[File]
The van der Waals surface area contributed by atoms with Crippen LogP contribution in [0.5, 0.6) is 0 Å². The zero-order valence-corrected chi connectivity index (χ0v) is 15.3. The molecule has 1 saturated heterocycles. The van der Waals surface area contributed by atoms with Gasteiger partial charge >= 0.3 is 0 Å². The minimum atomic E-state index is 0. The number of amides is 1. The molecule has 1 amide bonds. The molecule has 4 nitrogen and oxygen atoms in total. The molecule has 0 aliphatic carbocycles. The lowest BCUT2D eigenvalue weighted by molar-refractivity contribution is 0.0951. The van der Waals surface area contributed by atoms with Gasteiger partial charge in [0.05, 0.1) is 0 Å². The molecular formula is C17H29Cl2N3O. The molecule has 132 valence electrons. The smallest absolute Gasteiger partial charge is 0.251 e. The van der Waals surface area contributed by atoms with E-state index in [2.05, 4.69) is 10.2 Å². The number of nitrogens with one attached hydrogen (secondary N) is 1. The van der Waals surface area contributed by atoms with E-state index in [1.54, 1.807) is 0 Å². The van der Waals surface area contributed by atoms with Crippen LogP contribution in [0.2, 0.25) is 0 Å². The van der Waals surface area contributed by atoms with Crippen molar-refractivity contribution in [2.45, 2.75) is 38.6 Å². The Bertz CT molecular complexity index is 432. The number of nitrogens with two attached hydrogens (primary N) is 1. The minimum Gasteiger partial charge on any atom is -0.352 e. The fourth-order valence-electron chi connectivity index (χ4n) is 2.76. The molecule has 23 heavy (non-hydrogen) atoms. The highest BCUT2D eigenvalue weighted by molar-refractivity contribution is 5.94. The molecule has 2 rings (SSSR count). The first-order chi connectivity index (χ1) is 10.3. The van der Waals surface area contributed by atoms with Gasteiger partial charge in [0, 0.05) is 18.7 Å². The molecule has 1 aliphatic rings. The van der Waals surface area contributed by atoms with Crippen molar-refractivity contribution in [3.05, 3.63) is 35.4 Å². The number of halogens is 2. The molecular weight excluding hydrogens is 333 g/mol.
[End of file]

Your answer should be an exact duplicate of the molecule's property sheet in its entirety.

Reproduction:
The van der Waals surface area contributed by atoms with Crippen LogP contribution in [0.5, 0.6) is 0 Å². The zero-order valence-corrected chi connectivity index (χ0v) is 15.3. The molecule has 1 saturated heterocycles. The van der Waals surface area contributed by atoms with Gasteiger partial charge >= 0.3 is 0 Å². The minimum atomic E-state index is 0. The number of amides is 1. The molecule has 1 amide bonds. The molecule has 4 nitrogen and oxygen atoms in total. The molecule has 0 aliphatic carbocycles. The lowest BCUT2D eigenvalue weighted by molar-refractivity contribution is 0.0951. The van der Waals surface area contributed by atoms with Gasteiger partial charge in [0.05, 0.1) is 0 Å². The molecular formula is C17H29Cl2N3O. The molecule has 132 valence electrons. The smallest absolute Gasteiger partial charge is 0.251 e. The van der Waals surface area contributed by atoms with E-state index in [2.05, 4.69) is 10.2 Å². The number of nitrogens with one attached hydrogen (secondary N) is 1. The van der Waals surface area contributed by atoms with E-state index in [1.54, 1.807) is 0 Å². The van der Waals surface area contributed by atoms with Crippen LogP contribution in [0.2, 0.25) is 0 Å². The van der Waals surface area contributed by atoms with Crippen molar-refractivity contribution in [2.45, 2.75) is 38.6 Å². The Bertz CT molecular complexity index is 432. The number of nitrogens with two attached hydrogens (primary N) is 1. The minimum Gasteiger partial charge on any atom is -0.352 e. The fourth-order valence-electron chi connectivity index (χ4n) is 2.76. The molecule has 23 heavy (non-hydrogen) atoms. The highest BCUT2D eigenvalue weighted by molar-refractivity contribution is 5.94. The molecule has 2 rings (SSSR count). The first-order chi connectivity index (χ1) is 10.3. The van der Waals surface area contributed by atoms with Gasteiger partial charge in [0, 0.05) is 18.7 Å². The molecule has 1 aliphatic rings. The van der Waals surface area contributed by atoms with Crippen molar-refractivity contribution in [3.05, 3.63) is 35.4 Å². The number of halogens is 2. The molecular weight excluding hydrogens is 333 g/mol.